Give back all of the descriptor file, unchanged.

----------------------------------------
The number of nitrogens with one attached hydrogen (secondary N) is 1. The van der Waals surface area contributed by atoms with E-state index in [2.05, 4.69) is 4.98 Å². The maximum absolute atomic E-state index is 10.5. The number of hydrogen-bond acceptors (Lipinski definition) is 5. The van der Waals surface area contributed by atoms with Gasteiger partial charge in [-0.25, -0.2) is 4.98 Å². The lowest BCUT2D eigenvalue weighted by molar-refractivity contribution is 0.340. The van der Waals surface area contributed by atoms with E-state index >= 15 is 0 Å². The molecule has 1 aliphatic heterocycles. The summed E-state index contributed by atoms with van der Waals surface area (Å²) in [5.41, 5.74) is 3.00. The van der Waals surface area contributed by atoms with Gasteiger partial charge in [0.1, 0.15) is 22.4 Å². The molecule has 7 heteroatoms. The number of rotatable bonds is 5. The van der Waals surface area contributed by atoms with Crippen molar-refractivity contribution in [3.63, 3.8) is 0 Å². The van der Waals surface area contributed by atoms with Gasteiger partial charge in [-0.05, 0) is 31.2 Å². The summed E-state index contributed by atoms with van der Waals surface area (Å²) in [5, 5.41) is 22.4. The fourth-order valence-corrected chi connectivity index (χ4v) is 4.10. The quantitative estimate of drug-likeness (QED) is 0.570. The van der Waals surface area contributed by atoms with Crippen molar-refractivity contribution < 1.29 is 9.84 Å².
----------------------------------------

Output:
The number of nitrogens with one attached hydrogen (secondary N) is 1. The van der Waals surface area contributed by atoms with E-state index in [2.05, 4.69) is 4.98 Å². The maximum absolute atomic E-state index is 10.5. The number of hydrogen-bond acceptors (Lipinski definition) is 5. The van der Waals surface area contributed by atoms with Gasteiger partial charge in [-0.25, -0.2) is 4.98 Å². The lowest BCUT2D eigenvalue weighted by molar-refractivity contribution is 0.340. The van der Waals surface area contributed by atoms with E-state index >= 15 is 0 Å². The molecule has 1 aliphatic heterocycles. The summed E-state index contributed by atoms with van der Waals surface area (Å²) in [5.41, 5.74) is 3.00. The van der Waals surface area contributed by atoms with Gasteiger partial charge in [0.1, 0.15) is 22.4 Å². The molecule has 7 heteroatoms. The number of rotatable bonds is 5. The van der Waals surface area contributed by atoms with Crippen molar-refractivity contribution in [3.63, 3.8) is 0 Å². The van der Waals surface area contributed by atoms with Gasteiger partial charge in [-0.05, 0) is 31.2 Å². The summed E-state index contributed by atoms with van der Waals surface area (Å²) in [5, 5.41) is 22.4. The fourth-order valence-corrected chi connectivity index (χ4v) is 4.10. The quantitative estimate of drug-likeness (QED) is 0.570. The van der Waals surface area contributed by atoms with Crippen molar-refractivity contribution < 1.29 is 9.84 Å².